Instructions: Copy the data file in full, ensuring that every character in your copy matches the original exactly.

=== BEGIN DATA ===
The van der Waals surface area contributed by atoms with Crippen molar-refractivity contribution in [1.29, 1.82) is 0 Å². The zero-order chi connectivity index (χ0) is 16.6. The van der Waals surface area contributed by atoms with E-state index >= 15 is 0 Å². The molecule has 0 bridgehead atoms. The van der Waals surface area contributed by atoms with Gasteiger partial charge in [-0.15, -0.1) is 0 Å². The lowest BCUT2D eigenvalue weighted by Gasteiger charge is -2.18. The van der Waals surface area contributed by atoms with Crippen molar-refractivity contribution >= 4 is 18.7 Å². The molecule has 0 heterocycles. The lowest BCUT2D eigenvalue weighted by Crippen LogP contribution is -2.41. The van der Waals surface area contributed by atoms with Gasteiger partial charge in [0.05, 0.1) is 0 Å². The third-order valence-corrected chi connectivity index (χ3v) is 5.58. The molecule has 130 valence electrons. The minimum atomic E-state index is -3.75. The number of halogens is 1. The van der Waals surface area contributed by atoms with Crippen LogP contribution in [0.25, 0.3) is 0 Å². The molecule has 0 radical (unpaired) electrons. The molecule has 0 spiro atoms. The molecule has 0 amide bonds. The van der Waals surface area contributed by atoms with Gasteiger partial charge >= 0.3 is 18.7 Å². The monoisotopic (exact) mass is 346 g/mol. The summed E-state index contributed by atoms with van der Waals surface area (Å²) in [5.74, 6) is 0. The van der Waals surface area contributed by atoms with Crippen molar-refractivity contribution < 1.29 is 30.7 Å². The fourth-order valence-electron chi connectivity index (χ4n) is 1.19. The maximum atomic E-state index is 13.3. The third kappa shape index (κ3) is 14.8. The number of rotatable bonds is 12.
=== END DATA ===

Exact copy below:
The van der Waals surface area contributed by atoms with Crippen molar-refractivity contribution in [1.29, 1.82) is 0 Å². The zero-order chi connectivity index (χ0) is 16.6. The van der Waals surface area contributed by atoms with E-state index >= 15 is 0 Å². The molecule has 0 bridgehead atoms. The van der Waals surface area contributed by atoms with Gasteiger partial charge in [-0.15, -0.1) is 0 Å². The lowest BCUT2D eigenvalue weighted by Gasteiger charge is -2.18. The van der Waals surface area contributed by atoms with Crippen molar-refractivity contribution >= 4 is 18.7 Å². The molecule has 0 heterocycles. The lowest BCUT2D eigenvalue weighted by Crippen LogP contribution is -2.41. The van der Waals surface area contributed by atoms with Gasteiger partial charge in [0.05, 0.1) is 0 Å². The third-order valence-corrected chi connectivity index (χ3v) is 5.58. The molecule has 130 valence electrons. The minimum atomic E-state index is -3.75. The number of halogens is 1. The van der Waals surface area contributed by atoms with Crippen LogP contribution in [0.25, 0.3) is 0 Å². The molecule has 0 radical (unpaired) electrons. The molecule has 0 spiro atoms. The molecule has 0 amide bonds. The van der Waals surface area contributed by atoms with Gasteiger partial charge >= 0.3 is 18.7 Å². The monoisotopic (exact) mass is 346 g/mol. The summed E-state index contributed by atoms with van der Waals surface area (Å²) in [5.74, 6) is 0. The van der Waals surface area contributed by atoms with Crippen molar-refractivity contribution < 1.29 is 30.7 Å². The fourth-order valence-electron chi connectivity index (χ4n) is 1.19. The maximum atomic E-state index is 13.3. The third kappa shape index (κ3) is 14.8. The number of rotatable bonds is 12.